Looking ahead with a hint of intuition

09:15, January 17, 2011      

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As China's economic growth continues to capture global attention, people tend to ask what a series of economic figures actually means for policy changes and influence on equity markets. Investors usually place their faith in a group of experts: economists. Some people might think economists live in a very different world, and admittedly, the language they use is sometimes hard to penetrate. Shanghai Daily today begins a series in which the "mysterious" people behind the forecasts try to explain their thoughts in a way that can be understood by people who aren't economics-savvy.

For Shen Minggao, chief economist for China at Citigroup, doing forward-looking research is more exciting than retrospective studies because of the intricate variables that make almost anything possible.

Trying to predict the future is a tricky business, especially when the forecasts are aimed at investors who may use the advice in putting their money on the line.

Capabilities tested

"Economists working in financial institutions are directly facing investors, and our capabilities are fairly tested by the market movement. It is fun," said Shen during a lecture at Fudan University last month. Before becoming an economist at Citigroup, Shen was a professor at China's prestigious Peking University.

While many economists rely strictly on analysis tools to forecast macroeconomic trends in China, Shen has what he considers an extra weapon in his arsenal: instinct that is derived from years of experience watching China's economic development unfold.

Intuition, he says, helps untangle the complexities of global and domestic politics, environmental changes, public expectations and other factors that influence how an economy operates.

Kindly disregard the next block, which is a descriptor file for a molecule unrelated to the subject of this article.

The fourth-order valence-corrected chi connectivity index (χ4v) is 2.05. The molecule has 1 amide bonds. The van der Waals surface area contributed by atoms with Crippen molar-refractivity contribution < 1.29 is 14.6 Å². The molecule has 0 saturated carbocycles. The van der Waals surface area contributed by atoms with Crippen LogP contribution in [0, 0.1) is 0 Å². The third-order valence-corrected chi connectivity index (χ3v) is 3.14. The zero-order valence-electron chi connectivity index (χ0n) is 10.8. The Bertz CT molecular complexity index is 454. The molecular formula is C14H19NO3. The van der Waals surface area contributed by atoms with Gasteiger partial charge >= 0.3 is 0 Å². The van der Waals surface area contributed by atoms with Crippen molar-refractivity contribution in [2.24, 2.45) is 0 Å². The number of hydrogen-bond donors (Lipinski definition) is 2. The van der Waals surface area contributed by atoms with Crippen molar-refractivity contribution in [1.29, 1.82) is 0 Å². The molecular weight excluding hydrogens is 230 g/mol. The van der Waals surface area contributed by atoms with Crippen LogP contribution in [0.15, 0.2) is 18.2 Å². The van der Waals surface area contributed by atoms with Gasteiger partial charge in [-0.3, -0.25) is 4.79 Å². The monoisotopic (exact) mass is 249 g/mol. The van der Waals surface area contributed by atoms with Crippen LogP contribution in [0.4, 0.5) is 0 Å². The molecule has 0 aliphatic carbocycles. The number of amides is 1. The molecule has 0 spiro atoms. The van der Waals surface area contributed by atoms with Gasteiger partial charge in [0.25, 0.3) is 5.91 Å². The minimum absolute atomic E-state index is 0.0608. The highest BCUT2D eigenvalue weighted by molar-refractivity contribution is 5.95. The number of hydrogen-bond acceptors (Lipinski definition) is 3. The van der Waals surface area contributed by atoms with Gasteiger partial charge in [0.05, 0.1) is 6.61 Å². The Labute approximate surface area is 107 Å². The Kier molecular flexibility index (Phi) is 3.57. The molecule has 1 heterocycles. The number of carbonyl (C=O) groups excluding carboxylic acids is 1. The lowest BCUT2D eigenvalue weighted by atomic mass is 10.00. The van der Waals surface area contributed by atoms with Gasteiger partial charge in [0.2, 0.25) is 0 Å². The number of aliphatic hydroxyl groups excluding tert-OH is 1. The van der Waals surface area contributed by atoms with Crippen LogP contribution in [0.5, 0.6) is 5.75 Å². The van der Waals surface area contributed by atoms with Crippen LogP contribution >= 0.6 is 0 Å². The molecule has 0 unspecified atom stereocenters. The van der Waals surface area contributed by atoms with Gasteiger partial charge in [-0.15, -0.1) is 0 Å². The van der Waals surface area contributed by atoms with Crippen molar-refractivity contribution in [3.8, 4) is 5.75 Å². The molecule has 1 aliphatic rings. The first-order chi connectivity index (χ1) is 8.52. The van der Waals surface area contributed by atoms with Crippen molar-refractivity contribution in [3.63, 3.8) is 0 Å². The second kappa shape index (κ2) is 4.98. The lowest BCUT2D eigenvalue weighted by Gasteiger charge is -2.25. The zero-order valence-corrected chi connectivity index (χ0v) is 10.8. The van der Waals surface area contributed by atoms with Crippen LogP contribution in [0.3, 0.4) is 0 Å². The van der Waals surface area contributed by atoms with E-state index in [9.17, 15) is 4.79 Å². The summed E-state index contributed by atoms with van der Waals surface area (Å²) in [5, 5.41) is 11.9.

Last year, Shen successfully predicted Chinese authorities would retreat from their relatively loose policy stance in the third quarter and raise interest rates to sop up excessive market liquidity.

He has also revised his estimate for China's gross domestic product growth to 10 percent from an earlier 9 percent forecast for 2010, based on better-than-expected performance by the world's second-largest economy.

"The most difficult part in my job is to decide how the proportion of these elements, or variables, will work on the nerves of policymakers as well as on the overall economy," Shen said.

Back in 2008, when the Chinese economy was widely believed to be overheating, the subprime mortgage crisis blew up in the United States, creating global turmoil that cooled the Chinese economy. Few analysts had predicted the size and scope of the upheaval.

Analysis tools are helpful, of course. But in China, economists in financial institutions don't usually have immediate access to the kind of detailed economic data necessary to dissect what's going on. Then, too, sometimes the data isn't comprehensive enough to give a wide picture of the economy.

For example, services such as child care and Chinese massage aren't fully reported in the official data, yet both are large sources of consumer spending.

Investors need to be cautious, Shen said.

"Many investors look at results, usually only at several lines in a report, without paying much attention to how the figures are generated," he said." But the process of producing a forecast requires more than mere headline figures."

For some doing research and analysis in China, forecasts may result from pure luck more than any meaningful insight. But that isn't a long-term guarantee of success. Astute economists need to build up their own channels of sources and information, he said.

Aware of uncertainties

When many in the United States are presently suggesting a cautious attitude toward China's economy in the short run and a more optimistic outlook further out, Shen's view is just the reverse.


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